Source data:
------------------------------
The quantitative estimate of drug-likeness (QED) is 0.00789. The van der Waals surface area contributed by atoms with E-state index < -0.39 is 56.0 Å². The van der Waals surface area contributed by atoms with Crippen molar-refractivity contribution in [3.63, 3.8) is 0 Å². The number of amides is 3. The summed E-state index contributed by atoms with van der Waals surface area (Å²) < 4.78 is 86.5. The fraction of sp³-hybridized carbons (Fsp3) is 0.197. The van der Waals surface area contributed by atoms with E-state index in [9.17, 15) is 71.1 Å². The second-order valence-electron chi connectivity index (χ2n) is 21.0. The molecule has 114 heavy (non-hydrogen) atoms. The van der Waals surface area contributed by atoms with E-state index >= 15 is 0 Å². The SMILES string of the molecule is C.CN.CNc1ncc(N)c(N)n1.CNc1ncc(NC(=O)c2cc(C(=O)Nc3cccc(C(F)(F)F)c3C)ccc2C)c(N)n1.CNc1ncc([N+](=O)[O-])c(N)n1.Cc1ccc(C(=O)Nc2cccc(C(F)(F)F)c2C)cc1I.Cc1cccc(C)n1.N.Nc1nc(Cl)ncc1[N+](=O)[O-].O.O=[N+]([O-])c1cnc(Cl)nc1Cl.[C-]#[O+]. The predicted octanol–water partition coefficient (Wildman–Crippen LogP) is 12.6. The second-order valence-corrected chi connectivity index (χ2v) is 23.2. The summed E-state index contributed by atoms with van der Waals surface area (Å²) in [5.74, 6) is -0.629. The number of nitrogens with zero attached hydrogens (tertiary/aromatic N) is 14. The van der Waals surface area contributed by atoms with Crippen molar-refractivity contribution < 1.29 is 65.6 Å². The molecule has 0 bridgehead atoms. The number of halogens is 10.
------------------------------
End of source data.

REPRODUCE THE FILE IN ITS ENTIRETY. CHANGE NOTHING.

The quantitative estimate of drug-likeness (QED) is 0.00789. The van der Waals surface area contributed by atoms with E-state index < -0.39 is 56.0 Å². The van der Waals surface area contributed by atoms with Crippen molar-refractivity contribution in [3.63, 3.8) is 0 Å². The number of amides is 3. The summed E-state index contributed by atoms with van der Waals surface area (Å²) < 4.78 is 86.5. The fraction of sp³-hybridized carbons (Fsp3) is 0.197. The van der Waals surface area contributed by atoms with E-state index in [9.17, 15) is 71.1 Å². The second-order valence-electron chi connectivity index (χ2n) is 21.0. The molecule has 114 heavy (non-hydrogen) atoms. The van der Waals surface area contributed by atoms with E-state index >= 15 is 0 Å². The SMILES string of the molecule is C.CN.CNc1ncc(N)c(N)n1.CNc1ncc(NC(=O)c2cc(C(=O)Nc3cccc(C(F)(F)F)c3C)ccc2C)c(N)n1.CNc1ncc([N+](=O)[O-])c(N)n1.Cc1ccc(C(=O)Nc2cccc(C(F)(F)F)c2C)cc1I.Cc1cccc(C)n1.N.Nc1nc(Cl)ncc1[N+](=O)[O-].O.O=[N+]([O-])c1cnc(Cl)nc1Cl.[C-]#[O+]. The predicted octanol–water partition coefficient (Wildman–Crippen LogP) is 12.6. The second-order valence-corrected chi connectivity index (χ2v) is 23.2. The summed E-state index contributed by atoms with van der Waals surface area (Å²) in [5.74, 6) is -0.629. The number of nitrogens with zero attached hydrogens (tertiary/aromatic N) is 14. The van der Waals surface area contributed by atoms with Crippen molar-refractivity contribution < 1.29 is 65.6 Å². The molecule has 0 bridgehead atoms. The number of halogens is 10.